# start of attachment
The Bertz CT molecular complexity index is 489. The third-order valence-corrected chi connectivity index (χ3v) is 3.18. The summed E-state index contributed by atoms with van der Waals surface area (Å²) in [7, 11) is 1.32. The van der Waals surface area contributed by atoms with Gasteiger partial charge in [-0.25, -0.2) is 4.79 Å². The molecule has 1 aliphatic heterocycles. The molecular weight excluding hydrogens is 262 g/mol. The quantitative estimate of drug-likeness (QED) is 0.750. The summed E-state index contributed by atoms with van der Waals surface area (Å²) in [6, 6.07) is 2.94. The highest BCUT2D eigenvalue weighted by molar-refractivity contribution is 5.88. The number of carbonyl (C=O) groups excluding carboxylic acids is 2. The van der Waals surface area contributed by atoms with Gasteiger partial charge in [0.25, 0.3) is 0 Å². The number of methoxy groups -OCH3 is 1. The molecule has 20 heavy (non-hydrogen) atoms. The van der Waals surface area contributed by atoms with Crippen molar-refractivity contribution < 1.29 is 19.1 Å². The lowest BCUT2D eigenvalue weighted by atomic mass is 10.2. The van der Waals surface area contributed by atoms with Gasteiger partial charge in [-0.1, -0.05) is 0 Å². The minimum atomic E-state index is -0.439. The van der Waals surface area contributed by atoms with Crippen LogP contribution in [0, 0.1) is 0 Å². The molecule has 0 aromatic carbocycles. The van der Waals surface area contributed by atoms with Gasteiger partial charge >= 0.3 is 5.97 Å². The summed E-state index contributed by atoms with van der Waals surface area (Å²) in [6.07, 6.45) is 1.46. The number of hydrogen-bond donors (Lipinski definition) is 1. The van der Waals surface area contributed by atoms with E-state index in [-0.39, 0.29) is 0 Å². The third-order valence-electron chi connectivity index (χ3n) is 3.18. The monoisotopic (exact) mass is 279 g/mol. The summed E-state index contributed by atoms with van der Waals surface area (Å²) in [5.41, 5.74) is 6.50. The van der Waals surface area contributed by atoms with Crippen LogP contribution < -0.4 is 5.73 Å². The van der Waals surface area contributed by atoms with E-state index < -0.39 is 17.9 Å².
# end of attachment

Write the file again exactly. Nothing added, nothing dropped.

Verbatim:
The Bertz CT molecular complexity index is 489. The third-order valence-corrected chi connectivity index (χ3v) is 3.18. The summed E-state index contributed by atoms with van der Waals surface area (Å²) in [7, 11) is 1.32. The van der Waals surface area contributed by atoms with Gasteiger partial charge in [-0.25, -0.2) is 4.79 Å². The molecule has 1 aliphatic heterocycles. The molecular weight excluding hydrogens is 262 g/mol. The quantitative estimate of drug-likeness (QED) is 0.750. The summed E-state index contributed by atoms with van der Waals surface area (Å²) in [6, 6.07) is 2.94. The highest BCUT2D eigenvalue weighted by molar-refractivity contribution is 5.88. The number of carbonyl (C=O) groups excluding carboxylic acids is 2. The van der Waals surface area contributed by atoms with Gasteiger partial charge in [0.25, 0.3) is 0 Å². The number of methoxy groups -OCH3 is 1. The molecule has 20 heavy (non-hydrogen) atoms. The van der Waals surface area contributed by atoms with Crippen molar-refractivity contribution < 1.29 is 19.1 Å². The lowest BCUT2D eigenvalue weighted by atomic mass is 10.2. The van der Waals surface area contributed by atoms with Gasteiger partial charge in [-0.1, -0.05) is 0 Å². The minimum atomic E-state index is -0.439. The van der Waals surface area contributed by atoms with Crippen LogP contribution in [0, 0.1) is 0 Å². The molecule has 0 aromatic carbocycles. The van der Waals surface area contributed by atoms with Gasteiger partial charge >= 0.3 is 5.97 Å². The summed E-state index contributed by atoms with van der Waals surface area (Å²) in [6.07, 6.45) is 1.46. The number of hydrogen-bond donors (Lipinski definition) is 1. The van der Waals surface area contributed by atoms with E-state index in [-0.39, 0.29) is 0 Å². The third-order valence-electron chi connectivity index (χ3n) is 3.18. The monoisotopic (exact) mass is 279 g/mol. The summed E-state index contributed by atoms with van der Waals surface area (Å²) in [5.41, 5.74) is 6.50. The van der Waals surface area contributed by atoms with Crippen LogP contribution < -0.4 is 5.73 Å². The van der Waals surface area contributed by atoms with E-state index < -0.39 is 17.9 Å².